Costume design for the Vixen by Doug Fitch.
Image courtesy Giants Are Small/New York Philharmonic.
© 2011 Giants Are Small.
The semi-staged production reunites Philharmonic music director Alan Gilbert with director Doug Fitch, the same team that created last season's staging of Ligeti's Le Grand Macabre. The performances will be sung in English.
The composer wrote his own libretto (based on a Czech comic strip). In his hands, the adventures of a girl fox named Sharp-Ears is the window through which to explore the animal world and man's relationship with nature. The score is filled with rich melodies and lush textures that temper
the composer's singular, angular style. And despite a plot which includes sex, politics, bondage, murder and premarital sex, this is the closest that Janáček ever came to writing a children's opera.
Oh yeah, and it's funny.
The story follows the Vixen through childhood, captivity, courtship, parenting, and ultimately death. Janacek uses the barnyard and forest to satirize women's liberation, worker's rights and the battle of the sexes, as presented in the Vixen's relationship with her eventual mate. The humans are also drawn fully, from the local parson and love-struck schoolmaster to the deeply soulful Forester whose relationship to the Vixen and her natural world is at the crux of the work.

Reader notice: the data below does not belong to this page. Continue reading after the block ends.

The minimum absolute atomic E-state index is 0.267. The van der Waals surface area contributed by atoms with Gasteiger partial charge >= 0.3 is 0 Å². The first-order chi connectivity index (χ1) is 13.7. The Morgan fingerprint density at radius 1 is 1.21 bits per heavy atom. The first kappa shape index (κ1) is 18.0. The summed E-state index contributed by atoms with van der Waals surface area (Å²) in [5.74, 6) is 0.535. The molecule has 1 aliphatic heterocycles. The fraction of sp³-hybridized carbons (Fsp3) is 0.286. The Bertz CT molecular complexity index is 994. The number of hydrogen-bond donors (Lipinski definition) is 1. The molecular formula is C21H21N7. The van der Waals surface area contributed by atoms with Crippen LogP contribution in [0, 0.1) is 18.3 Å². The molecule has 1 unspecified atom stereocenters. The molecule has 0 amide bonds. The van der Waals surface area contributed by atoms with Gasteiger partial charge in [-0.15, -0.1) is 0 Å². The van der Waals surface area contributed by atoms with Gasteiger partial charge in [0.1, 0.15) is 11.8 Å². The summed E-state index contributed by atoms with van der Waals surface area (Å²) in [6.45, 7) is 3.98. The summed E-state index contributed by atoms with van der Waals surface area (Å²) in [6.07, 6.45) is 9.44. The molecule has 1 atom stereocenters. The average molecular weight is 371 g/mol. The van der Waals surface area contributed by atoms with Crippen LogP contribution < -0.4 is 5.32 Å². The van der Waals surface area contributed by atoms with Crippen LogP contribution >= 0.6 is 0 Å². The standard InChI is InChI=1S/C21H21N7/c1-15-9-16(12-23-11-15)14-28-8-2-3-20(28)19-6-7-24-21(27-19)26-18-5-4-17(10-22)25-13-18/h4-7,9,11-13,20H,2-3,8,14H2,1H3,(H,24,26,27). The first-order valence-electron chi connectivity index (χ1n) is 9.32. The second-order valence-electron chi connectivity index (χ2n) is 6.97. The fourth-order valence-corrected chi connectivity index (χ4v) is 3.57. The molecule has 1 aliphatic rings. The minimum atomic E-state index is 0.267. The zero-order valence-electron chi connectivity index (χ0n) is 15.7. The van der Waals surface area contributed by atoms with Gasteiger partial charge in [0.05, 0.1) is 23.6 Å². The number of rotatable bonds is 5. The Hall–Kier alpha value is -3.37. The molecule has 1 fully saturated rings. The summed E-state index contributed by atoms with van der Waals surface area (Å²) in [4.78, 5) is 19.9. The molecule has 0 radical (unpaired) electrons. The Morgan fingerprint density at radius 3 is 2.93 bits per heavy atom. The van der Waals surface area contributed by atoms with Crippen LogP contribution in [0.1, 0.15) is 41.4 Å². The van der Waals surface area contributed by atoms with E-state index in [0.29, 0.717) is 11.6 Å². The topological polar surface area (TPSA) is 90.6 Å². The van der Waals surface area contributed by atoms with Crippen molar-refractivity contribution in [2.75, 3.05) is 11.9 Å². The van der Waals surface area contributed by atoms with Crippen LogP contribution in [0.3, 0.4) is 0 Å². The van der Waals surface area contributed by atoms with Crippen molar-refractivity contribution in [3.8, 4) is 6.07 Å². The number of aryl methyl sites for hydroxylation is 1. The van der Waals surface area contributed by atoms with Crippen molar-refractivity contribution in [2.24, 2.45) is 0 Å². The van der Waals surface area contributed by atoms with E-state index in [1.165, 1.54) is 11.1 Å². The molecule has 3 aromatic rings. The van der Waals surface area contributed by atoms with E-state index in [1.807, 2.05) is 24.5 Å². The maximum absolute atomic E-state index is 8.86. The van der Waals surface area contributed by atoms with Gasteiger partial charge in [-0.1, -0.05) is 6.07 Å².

For an opera that is popular with audiences, there are only a few (four) recordings of Vixen in the catalog. These are the two that I own. The first is in Czech. The second is in English. Both are highly recommended.
Vienna Philharmonic cond. Sir Charles Mackerras (Decca, 1985)
Forester: Dalibor Jedlicka
The Vixen, Sharp-Ears: Lucia Popp
The Fox: Eva Randova
Royal Opera House of Covent Garden cond. Sir Simon Rattle (EMI, 1991, reissued by Chandos)
Forester: Thomas Allen
The Vixen, Sharp-Ears: Lillian Watson
The Fox: Diana Montague
Watch the first scene from Geoff Dunbar's enchanting animated version of The Cunning Little Vixen, made for the BBC in 2003.